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CFPB Creates Registry to Detect Corporate Repeat Offenders

Registry will help law enforcement identify recidivist companies and the individuals responsible for repeat offenses

WASHINGTON, D.C. – The Consumer Financial Protection Bureau (CFPB) today finalized a rule to establish a registry to detect and deter corporate offenders that have broken consumer laws and are subject to federal, state, or local government or court orders. The registry will also help the CFPB to identify repeat offenders and recidivism trends. The new registry is part of the CFPB’s ongoing focus on holding lawbreaking companies accountable and stopping corporate recidivism.

“Too often, financial firms treat penalties for illegal activity as the cost of doing business,” said CFPB Director Rohit Chopra. “The CFPB’s new rule will help law enforcement across the country detect and stop repeat offenders.”

When a financial company violates the law, a government agency may take an enforcement action against them. Typically, this leads to an order entered by a court or the agency. These orders are not suggestions. While these orders are publicly available, they are not comprehensively tracked. The CFPB’s new registry will facilitate better understanding of bad actors that seek to restart a scam, fraudulent scheme, or other illegal conduct that harms the public. The CFPB expects that the registry will be used by state attorneys general, state regulators, and a range of other law enforcement agencies. The registry will also assist investors, creditors, business partners, and members of the public that are conducting due diligence or research on financial firms bound by law enforcement orders.

The 2008 financial crisis exposed significant weaknesses in the oversight of nonbank financial companies. Nonbank financial companies have traditionally faced inconsistent oversight, making it more difficult for regulators to identify and address potential risks to consumers. Congress has taken steps to increase oversight and transparency in the nonbank financial sector. For instance, in 2008, Congress passed the SAFE Act to address risks posed by nonbank financial companies. The Act requires mortgage loan originators to be registered and licensed.

While the list of banks, credit unions, and many mortgage companies are known to regulators and the public, many other types of financial companies are not licensed or registered – either through the Nationwide Multistate Licensing System (NMLS) or other regulatory registries. However, in the Consumer Financial Protection Act, Congress gave the newly created CFPB the authority to register nonbanks. This authority supports the CFPB’s role to monitor risks posed by nonbanks to consumers. It also supplements and supports already existing registries, like the NMLS, by covering entities that are not subject to the types of state and federal oversight already extended to certain individuals and entities, like in the mortgage industry. This is the first-ever rule by the CFPB to utilize the authority to register nonbank entities.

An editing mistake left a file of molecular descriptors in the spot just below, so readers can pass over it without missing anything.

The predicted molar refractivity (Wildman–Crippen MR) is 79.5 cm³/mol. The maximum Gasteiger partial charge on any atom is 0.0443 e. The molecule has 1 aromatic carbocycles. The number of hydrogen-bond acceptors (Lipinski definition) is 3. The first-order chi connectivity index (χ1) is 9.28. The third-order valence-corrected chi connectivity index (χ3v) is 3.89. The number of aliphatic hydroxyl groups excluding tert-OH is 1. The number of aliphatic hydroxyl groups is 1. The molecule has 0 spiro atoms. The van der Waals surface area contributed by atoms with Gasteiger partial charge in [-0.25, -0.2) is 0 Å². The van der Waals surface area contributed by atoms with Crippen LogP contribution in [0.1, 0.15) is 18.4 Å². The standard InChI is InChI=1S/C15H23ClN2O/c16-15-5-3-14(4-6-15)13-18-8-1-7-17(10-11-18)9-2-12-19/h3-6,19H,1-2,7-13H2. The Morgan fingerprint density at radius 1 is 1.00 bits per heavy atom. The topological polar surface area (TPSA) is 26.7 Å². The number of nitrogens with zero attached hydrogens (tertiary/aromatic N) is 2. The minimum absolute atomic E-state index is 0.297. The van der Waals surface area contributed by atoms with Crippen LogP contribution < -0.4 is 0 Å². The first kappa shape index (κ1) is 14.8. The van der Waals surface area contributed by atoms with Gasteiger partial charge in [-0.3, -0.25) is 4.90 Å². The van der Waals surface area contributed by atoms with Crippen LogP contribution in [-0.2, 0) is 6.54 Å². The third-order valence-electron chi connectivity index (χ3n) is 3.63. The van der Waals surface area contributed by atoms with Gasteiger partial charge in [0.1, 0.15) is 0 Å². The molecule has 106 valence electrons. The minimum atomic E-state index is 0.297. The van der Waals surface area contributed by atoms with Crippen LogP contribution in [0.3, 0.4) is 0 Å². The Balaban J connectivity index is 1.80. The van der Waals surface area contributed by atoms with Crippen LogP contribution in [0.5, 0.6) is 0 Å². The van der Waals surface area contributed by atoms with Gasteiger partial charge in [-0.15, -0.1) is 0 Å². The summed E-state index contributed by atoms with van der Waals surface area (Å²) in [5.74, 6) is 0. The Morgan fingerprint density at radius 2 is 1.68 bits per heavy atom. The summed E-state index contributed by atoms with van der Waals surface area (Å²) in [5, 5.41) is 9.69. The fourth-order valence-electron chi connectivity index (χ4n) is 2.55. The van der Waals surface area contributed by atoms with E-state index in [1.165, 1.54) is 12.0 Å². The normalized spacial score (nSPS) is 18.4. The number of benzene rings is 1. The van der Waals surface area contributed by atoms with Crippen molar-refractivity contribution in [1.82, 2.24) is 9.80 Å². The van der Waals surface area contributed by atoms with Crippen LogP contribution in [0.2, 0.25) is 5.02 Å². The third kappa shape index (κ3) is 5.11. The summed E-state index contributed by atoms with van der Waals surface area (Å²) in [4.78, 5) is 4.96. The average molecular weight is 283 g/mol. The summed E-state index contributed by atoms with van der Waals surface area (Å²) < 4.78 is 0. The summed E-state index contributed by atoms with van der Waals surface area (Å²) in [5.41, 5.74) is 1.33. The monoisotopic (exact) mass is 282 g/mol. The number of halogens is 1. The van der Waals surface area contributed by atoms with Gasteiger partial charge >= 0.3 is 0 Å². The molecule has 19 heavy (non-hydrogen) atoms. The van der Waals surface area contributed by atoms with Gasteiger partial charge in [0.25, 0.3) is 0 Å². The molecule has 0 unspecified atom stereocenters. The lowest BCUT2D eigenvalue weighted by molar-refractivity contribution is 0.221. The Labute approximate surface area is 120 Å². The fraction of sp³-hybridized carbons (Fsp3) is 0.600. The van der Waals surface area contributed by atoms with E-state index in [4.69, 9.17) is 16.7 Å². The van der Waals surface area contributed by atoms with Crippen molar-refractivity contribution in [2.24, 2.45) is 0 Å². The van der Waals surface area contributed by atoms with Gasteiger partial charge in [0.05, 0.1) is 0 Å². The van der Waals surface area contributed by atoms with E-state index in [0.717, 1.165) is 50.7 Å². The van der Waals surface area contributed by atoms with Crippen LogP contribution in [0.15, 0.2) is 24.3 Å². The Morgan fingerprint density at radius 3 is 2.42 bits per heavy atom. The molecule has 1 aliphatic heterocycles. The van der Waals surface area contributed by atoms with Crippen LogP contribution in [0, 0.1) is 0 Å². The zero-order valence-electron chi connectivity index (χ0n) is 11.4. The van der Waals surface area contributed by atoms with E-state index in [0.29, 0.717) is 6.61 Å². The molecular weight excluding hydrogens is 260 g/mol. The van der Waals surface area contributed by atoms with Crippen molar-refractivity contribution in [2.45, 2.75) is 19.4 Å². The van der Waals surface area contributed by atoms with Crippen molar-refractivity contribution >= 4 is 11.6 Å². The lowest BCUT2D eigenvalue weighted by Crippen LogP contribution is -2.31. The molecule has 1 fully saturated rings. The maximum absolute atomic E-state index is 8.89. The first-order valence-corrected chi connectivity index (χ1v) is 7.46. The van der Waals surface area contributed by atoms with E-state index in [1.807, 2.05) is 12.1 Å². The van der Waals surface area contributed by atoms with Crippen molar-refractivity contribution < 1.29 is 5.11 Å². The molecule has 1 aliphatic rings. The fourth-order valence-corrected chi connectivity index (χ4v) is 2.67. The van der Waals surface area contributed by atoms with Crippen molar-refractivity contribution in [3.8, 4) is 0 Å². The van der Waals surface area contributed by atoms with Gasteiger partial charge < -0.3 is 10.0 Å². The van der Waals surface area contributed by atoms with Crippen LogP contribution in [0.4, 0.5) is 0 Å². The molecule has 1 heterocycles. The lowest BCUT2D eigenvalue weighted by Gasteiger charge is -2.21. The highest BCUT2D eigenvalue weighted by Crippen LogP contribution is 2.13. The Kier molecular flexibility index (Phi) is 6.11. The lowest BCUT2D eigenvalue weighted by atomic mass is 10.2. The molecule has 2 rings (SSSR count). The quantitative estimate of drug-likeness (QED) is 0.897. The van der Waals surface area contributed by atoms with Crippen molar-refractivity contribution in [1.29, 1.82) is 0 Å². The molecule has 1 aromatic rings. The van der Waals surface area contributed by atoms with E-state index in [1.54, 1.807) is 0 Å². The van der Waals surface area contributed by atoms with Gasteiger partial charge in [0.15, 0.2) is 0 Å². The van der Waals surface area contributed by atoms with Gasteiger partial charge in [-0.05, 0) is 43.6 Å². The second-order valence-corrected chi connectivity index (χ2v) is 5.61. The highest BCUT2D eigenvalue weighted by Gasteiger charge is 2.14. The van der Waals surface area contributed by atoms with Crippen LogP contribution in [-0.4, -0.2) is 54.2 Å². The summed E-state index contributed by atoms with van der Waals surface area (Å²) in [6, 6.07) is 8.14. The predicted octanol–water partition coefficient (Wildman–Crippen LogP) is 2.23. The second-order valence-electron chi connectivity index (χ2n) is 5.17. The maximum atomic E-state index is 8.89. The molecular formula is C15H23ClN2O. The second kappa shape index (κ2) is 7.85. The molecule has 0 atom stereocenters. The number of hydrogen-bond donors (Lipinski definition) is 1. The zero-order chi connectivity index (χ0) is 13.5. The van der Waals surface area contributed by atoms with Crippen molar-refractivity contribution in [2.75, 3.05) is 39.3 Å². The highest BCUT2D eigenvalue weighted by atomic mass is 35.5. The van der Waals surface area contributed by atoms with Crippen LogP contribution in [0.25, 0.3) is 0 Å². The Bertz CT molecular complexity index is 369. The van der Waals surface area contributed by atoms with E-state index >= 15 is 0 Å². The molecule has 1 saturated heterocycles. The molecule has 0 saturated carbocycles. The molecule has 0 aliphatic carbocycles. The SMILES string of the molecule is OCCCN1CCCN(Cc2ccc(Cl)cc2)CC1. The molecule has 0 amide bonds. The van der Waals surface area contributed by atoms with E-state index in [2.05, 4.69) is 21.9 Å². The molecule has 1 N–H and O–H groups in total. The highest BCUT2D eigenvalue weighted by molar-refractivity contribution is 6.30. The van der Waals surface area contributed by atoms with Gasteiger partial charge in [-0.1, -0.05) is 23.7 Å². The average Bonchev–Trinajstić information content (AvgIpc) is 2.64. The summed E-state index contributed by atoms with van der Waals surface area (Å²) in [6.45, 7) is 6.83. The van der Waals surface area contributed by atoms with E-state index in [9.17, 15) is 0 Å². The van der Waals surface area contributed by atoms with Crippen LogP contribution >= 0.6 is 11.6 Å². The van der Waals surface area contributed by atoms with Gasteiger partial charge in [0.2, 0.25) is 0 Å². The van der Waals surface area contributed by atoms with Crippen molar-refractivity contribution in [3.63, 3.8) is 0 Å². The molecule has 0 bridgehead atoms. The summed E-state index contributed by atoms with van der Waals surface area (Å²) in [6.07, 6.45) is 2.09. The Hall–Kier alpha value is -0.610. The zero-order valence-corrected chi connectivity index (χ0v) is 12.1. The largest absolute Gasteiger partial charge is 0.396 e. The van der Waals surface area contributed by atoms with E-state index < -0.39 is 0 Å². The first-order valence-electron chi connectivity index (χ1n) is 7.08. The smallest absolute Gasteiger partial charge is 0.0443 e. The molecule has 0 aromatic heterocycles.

Today’s final rule requires covered nonbank companies to:

  • Register with the CFPB when they have been caught violating consumer law: Generally, covered nonbanks will report certain final agency and court orders and judgments to the CFPB. These orders include consent and stipulated orders brought under consumer protection laws.
  • Provide an attestation from a senior executive that the company is not flouting orders: For nonbank companies supervised by the CFPB, the entity subject to an order will provide a written attestation from an executive that confirms compliance with any relevant orders.

The CFPB made changes to the proposed rule in response to public feedback. For example, registrants with orders published in the NMLS Consumer Access website may use a simplified filing process. The registration requirements will be phased in on a rolling basis.

Reining in repeat offenders is a priority for the CFPB. Importantly, the CFPB established a Repeat Offender Unit . This national supervision team is responsible for designing and executing comprehensive oversight of supervised entities subject to CFPB law enforcement orders. The Repeat Offenders Unit is actively ensuring that a company, its senior management, and its board of directors are not treating any orders as suggestions. The CFPB is taking a number of steps to identify specific individuals responsible for repeat offenses.

The CFPB’s enforcement program is heavily focusing on stopping repeat offenders, including by bringing multiple enforcement actions against recidivist debt collectors, mortgage lenders, payday lenders, and credit reporting companies.

Read the final rule.

Read Director Chopra’s remarks on today’s final rule.

Consumers can submit complaints about financial products or services by visiting the CFPB’s website or by calling (855) 411-CFPB (2372).

Employees who believe their company has violated federal consumer financial protection laws are encouraged to send information about what they know to

The Consumer Financial Protection Bureau is a 21st century agency that implements and enforces Federal consumer financial law and ensures that markets for consumer financial products are fair, transparent, and competitive. For more information, visit